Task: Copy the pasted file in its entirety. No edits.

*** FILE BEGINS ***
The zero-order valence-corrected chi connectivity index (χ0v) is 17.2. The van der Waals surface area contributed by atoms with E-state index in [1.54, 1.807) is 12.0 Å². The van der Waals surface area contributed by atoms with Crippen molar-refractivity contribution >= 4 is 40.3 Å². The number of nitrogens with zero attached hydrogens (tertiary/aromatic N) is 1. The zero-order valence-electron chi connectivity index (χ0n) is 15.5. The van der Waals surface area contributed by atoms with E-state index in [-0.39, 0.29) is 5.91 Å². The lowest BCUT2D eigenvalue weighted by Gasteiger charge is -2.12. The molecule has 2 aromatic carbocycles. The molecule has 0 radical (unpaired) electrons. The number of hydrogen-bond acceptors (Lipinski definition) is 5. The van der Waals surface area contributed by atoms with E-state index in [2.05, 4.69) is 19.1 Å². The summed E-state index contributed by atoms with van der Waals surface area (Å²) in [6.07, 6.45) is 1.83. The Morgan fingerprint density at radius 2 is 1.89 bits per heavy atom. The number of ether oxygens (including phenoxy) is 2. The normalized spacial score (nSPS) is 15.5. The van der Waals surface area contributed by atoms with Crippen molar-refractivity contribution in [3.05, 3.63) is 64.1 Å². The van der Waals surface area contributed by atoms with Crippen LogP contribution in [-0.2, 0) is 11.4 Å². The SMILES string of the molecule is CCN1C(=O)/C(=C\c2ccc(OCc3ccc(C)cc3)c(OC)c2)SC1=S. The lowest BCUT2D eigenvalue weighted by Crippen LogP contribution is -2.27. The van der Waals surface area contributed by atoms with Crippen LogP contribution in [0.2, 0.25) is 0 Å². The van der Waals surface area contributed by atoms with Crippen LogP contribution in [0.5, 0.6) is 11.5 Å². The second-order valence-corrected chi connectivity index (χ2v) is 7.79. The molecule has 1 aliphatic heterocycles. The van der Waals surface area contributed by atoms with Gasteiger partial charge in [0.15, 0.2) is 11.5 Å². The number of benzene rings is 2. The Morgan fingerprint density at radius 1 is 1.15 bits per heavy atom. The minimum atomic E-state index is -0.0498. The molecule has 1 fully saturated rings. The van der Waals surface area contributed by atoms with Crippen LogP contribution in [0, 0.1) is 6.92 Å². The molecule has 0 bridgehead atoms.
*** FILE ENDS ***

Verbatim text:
The zero-order valence-corrected chi connectivity index (χ0v) is 17.2. The van der Waals surface area contributed by atoms with E-state index in [1.54, 1.807) is 12.0 Å². The van der Waals surface area contributed by atoms with Crippen molar-refractivity contribution >= 4 is 40.3 Å². The number of nitrogens with zero attached hydrogens (tertiary/aromatic N) is 1. The zero-order valence-electron chi connectivity index (χ0n) is 15.5. The van der Waals surface area contributed by atoms with E-state index in [-0.39, 0.29) is 5.91 Å². The lowest BCUT2D eigenvalue weighted by Gasteiger charge is -2.12. The molecule has 2 aromatic carbocycles. The molecule has 0 radical (unpaired) electrons. The number of hydrogen-bond acceptors (Lipinski definition) is 5. The van der Waals surface area contributed by atoms with E-state index in [2.05, 4.69) is 19.1 Å². The summed E-state index contributed by atoms with van der Waals surface area (Å²) in [6.07, 6.45) is 1.83. The Morgan fingerprint density at radius 2 is 1.89 bits per heavy atom. The number of ether oxygens (including phenoxy) is 2. The normalized spacial score (nSPS) is 15.5. The van der Waals surface area contributed by atoms with Crippen molar-refractivity contribution in [3.05, 3.63) is 64.1 Å². The van der Waals surface area contributed by atoms with Crippen LogP contribution in [-0.2, 0) is 11.4 Å². The SMILES string of the molecule is CCN1C(=O)/C(=C\c2ccc(OCc3ccc(C)cc3)c(OC)c2)SC1=S. The lowest BCUT2D eigenvalue weighted by Crippen LogP contribution is -2.27. The van der Waals surface area contributed by atoms with Crippen LogP contribution in [0.2, 0.25) is 0 Å². The van der Waals surface area contributed by atoms with Crippen LogP contribution in [0.5, 0.6) is 11.5 Å². The second-order valence-corrected chi connectivity index (χ2v) is 7.79. The molecule has 1 aliphatic heterocycles. The van der Waals surface area contributed by atoms with Gasteiger partial charge in [0.15, 0.2) is 11.5 Å². The number of benzene rings is 2. The Morgan fingerprint density at radius 1 is 1.15 bits per heavy atom. The minimum atomic E-state index is -0.0498. The molecule has 1 fully saturated rings. The van der Waals surface area contributed by atoms with Crippen LogP contribution in [0, 0.1) is 6.92 Å². The molecule has 0 bridgehead atoms.